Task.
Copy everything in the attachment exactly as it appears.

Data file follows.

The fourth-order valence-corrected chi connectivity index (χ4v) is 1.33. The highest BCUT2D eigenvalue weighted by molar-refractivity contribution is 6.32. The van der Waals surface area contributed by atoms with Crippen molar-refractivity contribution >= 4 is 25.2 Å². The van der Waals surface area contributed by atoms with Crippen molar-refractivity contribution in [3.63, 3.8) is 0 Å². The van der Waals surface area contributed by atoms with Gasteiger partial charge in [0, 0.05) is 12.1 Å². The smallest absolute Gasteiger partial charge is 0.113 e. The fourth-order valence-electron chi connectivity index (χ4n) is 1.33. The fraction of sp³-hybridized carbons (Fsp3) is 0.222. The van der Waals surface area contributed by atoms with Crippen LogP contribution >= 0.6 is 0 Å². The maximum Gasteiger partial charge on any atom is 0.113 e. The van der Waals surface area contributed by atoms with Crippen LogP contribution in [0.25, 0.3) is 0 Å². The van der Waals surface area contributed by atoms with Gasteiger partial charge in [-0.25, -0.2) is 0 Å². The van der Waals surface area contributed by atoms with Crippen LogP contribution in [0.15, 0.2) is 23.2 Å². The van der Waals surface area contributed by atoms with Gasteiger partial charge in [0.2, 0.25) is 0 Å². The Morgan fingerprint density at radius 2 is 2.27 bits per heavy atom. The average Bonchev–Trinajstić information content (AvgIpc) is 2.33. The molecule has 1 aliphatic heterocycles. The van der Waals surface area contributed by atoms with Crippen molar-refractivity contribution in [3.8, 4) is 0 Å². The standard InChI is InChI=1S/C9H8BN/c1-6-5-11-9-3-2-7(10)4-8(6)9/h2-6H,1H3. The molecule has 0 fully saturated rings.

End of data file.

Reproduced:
The fourth-order valence-corrected chi connectivity index (χ4v) is 1.33. The highest BCUT2D eigenvalue weighted by molar-refractivity contribution is 6.32. The van der Waals surface area contributed by atoms with Crippen molar-refractivity contribution >= 4 is 25.2 Å². The van der Waals surface area contributed by atoms with Crippen molar-refractivity contribution in [3.63, 3.8) is 0 Å². The van der Waals surface area contributed by atoms with Gasteiger partial charge in [0, 0.05) is 12.1 Å². The smallest absolute Gasteiger partial charge is 0.113 e. The fourth-order valence-electron chi connectivity index (χ4n) is 1.33. The fraction of sp³-hybridized carbons (Fsp3) is 0.222. The van der Waals surface area contributed by atoms with Crippen LogP contribution >= 0.6 is 0 Å². The maximum Gasteiger partial charge on any atom is 0.113 e. The van der Waals surface area contributed by atoms with Crippen LogP contribution in [0.25, 0.3) is 0 Å². The van der Waals surface area contributed by atoms with Gasteiger partial charge in [-0.25, -0.2) is 0 Å². The van der Waals surface area contributed by atoms with Crippen LogP contribution in [0.15, 0.2) is 23.2 Å². The van der Waals surface area contributed by atoms with Gasteiger partial charge in [0.2, 0.25) is 0 Å². The Morgan fingerprint density at radius 2 is 2.27 bits per heavy atom. The average Bonchev–Trinajstić information content (AvgIpc) is 2.33. The molecule has 1 aliphatic heterocycles. The van der Waals surface area contributed by atoms with Crippen molar-refractivity contribution in [3.8, 4) is 0 Å². The standard InChI is InChI=1S/C9H8BN/c1-6-5-11-9-3-2-7(10)4-8(6)9/h2-6H,1H3. The molecule has 0 fully saturated rings.